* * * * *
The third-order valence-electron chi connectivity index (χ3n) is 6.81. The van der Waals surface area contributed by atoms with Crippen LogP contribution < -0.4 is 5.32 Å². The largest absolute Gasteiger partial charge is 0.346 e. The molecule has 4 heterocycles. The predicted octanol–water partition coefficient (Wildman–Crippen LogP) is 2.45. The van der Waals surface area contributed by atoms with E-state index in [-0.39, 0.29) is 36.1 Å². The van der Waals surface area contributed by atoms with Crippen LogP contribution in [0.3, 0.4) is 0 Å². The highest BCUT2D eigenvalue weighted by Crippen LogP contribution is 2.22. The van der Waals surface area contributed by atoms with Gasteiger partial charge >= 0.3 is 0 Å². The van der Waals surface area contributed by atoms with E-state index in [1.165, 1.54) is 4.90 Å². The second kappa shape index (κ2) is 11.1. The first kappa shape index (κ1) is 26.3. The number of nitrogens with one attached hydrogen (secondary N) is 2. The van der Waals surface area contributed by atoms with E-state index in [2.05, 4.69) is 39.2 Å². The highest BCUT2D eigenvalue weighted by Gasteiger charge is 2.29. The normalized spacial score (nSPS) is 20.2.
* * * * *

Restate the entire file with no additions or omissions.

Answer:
The third-order valence-electron chi connectivity index (χ3n) is 6.81. The van der Waals surface area contributed by atoms with Crippen LogP contribution < -0.4 is 5.32 Å². The largest absolute Gasteiger partial charge is 0.346 e. The molecule has 4 heterocycles. The predicted octanol–water partition coefficient (Wildman–Crippen LogP) is 2.45. The van der Waals surface area contributed by atoms with E-state index in [-0.39, 0.29) is 36.1 Å². The van der Waals surface area contributed by atoms with Crippen LogP contribution in [0.3, 0.4) is 0 Å². The highest BCUT2D eigenvalue weighted by Crippen LogP contribution is 2.22. The van der Waals surface area contributed by atoms with Gasteiger partial charge >= 0.3 is 0 Å². The van der Waals surface area contributed by atoms with E-state index in [1.165, 1.54) is 4.90 Å². The second kappa shape index (κ2) is 11.1. The first kappa shape index (κ1) is 26.3. The number of nitrogens with one attached hydrogen (secondary N) is 2. The van der Waals surface area contributed by atoms with E-state index in [2.05, 4.69) is 39.2 Å². The highest BCUT2D eigenvalue weighted by Gasteiger charge is 2.29. The normalized spacial score (nSPS) is 20.2.